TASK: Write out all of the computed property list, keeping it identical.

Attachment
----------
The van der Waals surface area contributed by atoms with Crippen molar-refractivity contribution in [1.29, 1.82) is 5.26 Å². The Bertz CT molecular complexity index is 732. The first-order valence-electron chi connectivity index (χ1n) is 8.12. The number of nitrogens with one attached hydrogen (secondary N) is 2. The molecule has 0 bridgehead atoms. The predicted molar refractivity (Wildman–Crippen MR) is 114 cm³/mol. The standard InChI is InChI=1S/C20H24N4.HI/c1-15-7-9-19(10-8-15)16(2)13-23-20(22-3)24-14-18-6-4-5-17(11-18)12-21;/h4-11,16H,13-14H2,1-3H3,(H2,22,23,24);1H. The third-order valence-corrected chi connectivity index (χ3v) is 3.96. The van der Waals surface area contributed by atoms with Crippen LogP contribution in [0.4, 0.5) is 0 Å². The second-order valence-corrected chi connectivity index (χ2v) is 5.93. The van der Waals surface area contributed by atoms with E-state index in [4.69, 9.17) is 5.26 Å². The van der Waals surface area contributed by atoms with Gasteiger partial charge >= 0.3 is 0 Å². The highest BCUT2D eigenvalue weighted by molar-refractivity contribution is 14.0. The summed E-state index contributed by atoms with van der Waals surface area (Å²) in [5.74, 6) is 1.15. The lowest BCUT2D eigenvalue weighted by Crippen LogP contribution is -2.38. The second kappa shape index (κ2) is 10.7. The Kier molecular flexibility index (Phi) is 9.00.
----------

The van der Waals surface area contributed by atoms with Crippen molar-refractivity contribution in [1.29, 1.82) is 5.26 Å². The Bertz CT molecular complexity index is 732. The first-order valence-electron chi connectivity index (χ1n) is 8.12. The number of nitrogens with one attached hydrogen (secondary N) is 2. The molecule has 0 bridgehead atoms. The predicted molar refractivity (Wildman–Crippen MR) is 114 cm³/mol. The standard InChI is InChI=1S/C20H24N4.HI/c1-15-7-9-19(10-8-15)16(2)13-23-20(22-3)24-14-18-6-4-5-17(11-18)12-21;/h4-11,16H,13-14H2,1-3H3,(H2,22,23,24);1H. The third-order valence-corrected chi connectivity index (χ3v) is 3.96. The van der Waals surface area contributed by atoms with Crippen LogP contribution in [0.4, 0.5) is 0 Å². The second-order valence-corrected chi connectivity index (χ2v) is 5.93. The van der Waals surface area contributed by atoms with E-state index in [4.69, 9.17) is 5.26 Å². The van der Waals surface area contributed by atoms with Gasteiger partial charge >= 0.3 is 0 Å². The highest BCUT2D eigenvalue weighted by molar-refractivity contribution is 14.0. The summed E-state index contributed by atoms with van der Waals surface area (Å²) in [5.74, 6) is 1.15. The lowest BCUT2D eigenvalue weighted by Crippen LogP contribution is -2.38. The second kappa shape index (κ2) is 10.7. The Kier molecular flexibility index (Phi) is 9.00.